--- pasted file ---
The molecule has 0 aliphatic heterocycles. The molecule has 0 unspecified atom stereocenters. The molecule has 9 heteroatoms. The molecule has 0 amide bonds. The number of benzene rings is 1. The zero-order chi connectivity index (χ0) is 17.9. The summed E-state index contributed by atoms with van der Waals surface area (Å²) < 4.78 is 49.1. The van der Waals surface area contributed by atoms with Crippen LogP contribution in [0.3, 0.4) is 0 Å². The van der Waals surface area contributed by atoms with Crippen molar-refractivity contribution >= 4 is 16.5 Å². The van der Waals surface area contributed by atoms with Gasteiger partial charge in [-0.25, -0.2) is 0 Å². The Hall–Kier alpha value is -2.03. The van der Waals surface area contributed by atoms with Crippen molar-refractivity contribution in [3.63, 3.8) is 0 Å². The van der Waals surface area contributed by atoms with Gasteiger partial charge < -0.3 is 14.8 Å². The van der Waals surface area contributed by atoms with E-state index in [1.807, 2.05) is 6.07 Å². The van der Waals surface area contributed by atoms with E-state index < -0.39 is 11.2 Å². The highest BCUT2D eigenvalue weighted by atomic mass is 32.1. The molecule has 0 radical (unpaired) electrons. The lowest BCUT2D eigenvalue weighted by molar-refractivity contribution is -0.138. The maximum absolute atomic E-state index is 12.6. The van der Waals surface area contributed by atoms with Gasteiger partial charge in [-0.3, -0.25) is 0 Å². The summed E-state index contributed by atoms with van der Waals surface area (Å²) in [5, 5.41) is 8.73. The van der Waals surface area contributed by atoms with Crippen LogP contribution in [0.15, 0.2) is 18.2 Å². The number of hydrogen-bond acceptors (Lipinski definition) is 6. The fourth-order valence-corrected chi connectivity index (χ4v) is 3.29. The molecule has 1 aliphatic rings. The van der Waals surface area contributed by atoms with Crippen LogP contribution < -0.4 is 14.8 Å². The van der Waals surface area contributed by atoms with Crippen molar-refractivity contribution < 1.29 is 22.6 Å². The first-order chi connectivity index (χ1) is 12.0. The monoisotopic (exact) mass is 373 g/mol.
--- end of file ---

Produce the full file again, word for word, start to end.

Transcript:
The molecule has 0 aliphatic heterocycles. The molecule has 0 unspecified atom stereocenters. The molecule has 9 heteroatoms. The molecule has 0 amide bonds. The number of benzene rings is 1. The zero-order chi connectivity index (χ0) is 17.9. The summed E-state index contributed by atoms with van der Waals surface area (Å²) < 4.78 is 49.1. The van der Waals surface area contributed by atoms with Crippen LogP contribution in [0.3, 0.4) is 0 Å². The van der Waals surface area contributed by atoms with Crippen molar-refractivity contribution >= 4 is 16.5 Å². The van der Waals surface area contributed by atoms with Gasteiger partial charge in [-0.25, -0.2) is 0 Å². The Hall–Kier alpha value is -2.03. The van der Waals surface area contributed by atoms with Crippen molar-refractivity contribution in [3.63, 3.8) is 0 Å². The van der Waals surface area contributed by atoms with Gasteiger partial charge < -0.3 is 14.8 Å². The van der Waals surface area contributed by atoms with E-state index in [1.807, 2.05) is 6.07 Å². The van der Waals surface area contributed by atoms with E-state index < -0.39 is 11.2 Å². The highest BCUT2D eigenvalue weighted by atomic mass is 32.1. The molecule has 0 radical (unpaired) electrons. The lowest BCUT2D eigenvalue weighted by molar-refractivity contribution is -0.138. The maximum absolute atomic E-state index is 12.6. The van der Waals surface area contributed by atoms with Gasteiger partial charge in [-0.3, -0.25) is 0 Å². The summed E-state index contributed by atoms with van der Waals surface area (Å²) in [5, 5.41) is 8.73. The van der Waals surface area contributed by atoms with Crippen LogP contribution in [0.15, 0.2) is 18.2 Å². The number of hydrogen-bond acceptors (Lipinski definition) is 6. The fourth-order valence-corrected chi connectivity index (χ4v) is 3.29. The molecule has 1 aliphatic rings. The van der Waals surface area contributed by atoms with Crippen LogP contribution < -0.4 is 14.8 Å². The van der Waals surface area contributed by atoms with Crippen molar-refractivity contribution < 1.29 is 22.6 Å². The first-order chi connectivity index (χ1) is 12.0. The monoisotopic (exact) mass is 373 g/mol.